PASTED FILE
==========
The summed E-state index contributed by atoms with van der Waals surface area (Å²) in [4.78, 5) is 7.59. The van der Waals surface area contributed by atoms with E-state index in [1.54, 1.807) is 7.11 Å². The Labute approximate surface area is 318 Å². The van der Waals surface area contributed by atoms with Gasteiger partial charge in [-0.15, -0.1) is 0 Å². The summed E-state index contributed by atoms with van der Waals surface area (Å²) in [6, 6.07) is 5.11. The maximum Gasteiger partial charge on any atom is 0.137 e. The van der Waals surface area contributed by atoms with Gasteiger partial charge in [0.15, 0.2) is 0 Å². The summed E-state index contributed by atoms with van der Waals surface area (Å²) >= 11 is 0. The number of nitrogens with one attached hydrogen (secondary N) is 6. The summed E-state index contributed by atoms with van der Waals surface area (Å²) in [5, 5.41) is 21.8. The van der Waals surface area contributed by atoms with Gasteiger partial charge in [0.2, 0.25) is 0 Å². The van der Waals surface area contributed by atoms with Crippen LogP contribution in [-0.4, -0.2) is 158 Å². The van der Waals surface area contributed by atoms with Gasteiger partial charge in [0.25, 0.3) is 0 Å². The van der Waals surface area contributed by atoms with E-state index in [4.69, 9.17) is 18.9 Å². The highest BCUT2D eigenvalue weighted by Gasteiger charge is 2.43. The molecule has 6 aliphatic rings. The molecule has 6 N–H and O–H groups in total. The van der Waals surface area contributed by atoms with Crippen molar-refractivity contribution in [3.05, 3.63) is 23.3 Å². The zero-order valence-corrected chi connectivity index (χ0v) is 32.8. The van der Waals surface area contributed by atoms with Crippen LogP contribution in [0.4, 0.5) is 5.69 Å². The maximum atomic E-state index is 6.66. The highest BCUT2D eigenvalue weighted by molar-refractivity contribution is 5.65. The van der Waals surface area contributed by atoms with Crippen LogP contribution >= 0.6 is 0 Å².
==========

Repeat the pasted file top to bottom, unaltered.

The summed E-state index contributed by atoms with van der Waals surface area (Å²) in [4.78, 5) is 7.59. The van der Waals surface area contributed by atoms with E-state index in [1.54, 1.807) is 7.11 Å². The Labute approximate surface area is 318 Å². The van der Waals surface area contributed by atoms with Gasteiger partial charge in [-0.15, -0.1) is 0 Å². The summed E-state index contributed by atoms with van der Waals surface area (Å²) in [6, 6.07) is 5.11. The maximum Gasteiger partial charge on any atom is 0.137 e. The van der Waals surface area contributed by atoms with Gasteiger partial charge in [0.15, 0.2) is 0 Å². The summed E-state index contributed by atoms with van der Waals surface area (Å²) >= 11 is 0. The number of nitrogens with one attached hydrogen (secondary N) is 6. The summed E-state index contributed by atoms with van der Waals surface area (Å²) in [5, 5.41) is 21.8. The van der Waals surface area contributed by atoms with Gasteiger partial charge in [0.2, 0.25) is 0 Å². The van der Waals surface area contributed by atoms with Crippen LogP contribution in [-0.4, -0.2) is 158 Å². The van der Waals surface area contributed by atoms with Gasteiger partial charge in [0.25, 0.3) is 0 Å². The van der Waals surface area contributed by atoms with E-state index in [4.69, 9.17) is 18.9 Å². The highest BCUT2D eigenvalue weighted by Gasteiger charge is 2.43. The molecule has 6 aliphatic rings. The molecule has 6 N–H and O–H groups in total. The van der Waals surface area contributed by atoms with Crippen molar-refractivity contribution in [3.05, 3.63) is 23.3 Å². The zero-order valence-corrected chi connectivity index (χ0v) is 32.8. The van der Waals surface area contributed by atoms with Crippen LogP contribution in [0.4, 0.5) is 5.69 Å². The maximum atomic E-state index is 6.66. The highest BCUT2D eigenvalue weighted by molar-refractivity contribution is 5.65. The van der Waals surface area contributed by atoms with Crippen LogP contribution >= 0.6 is 0 Å².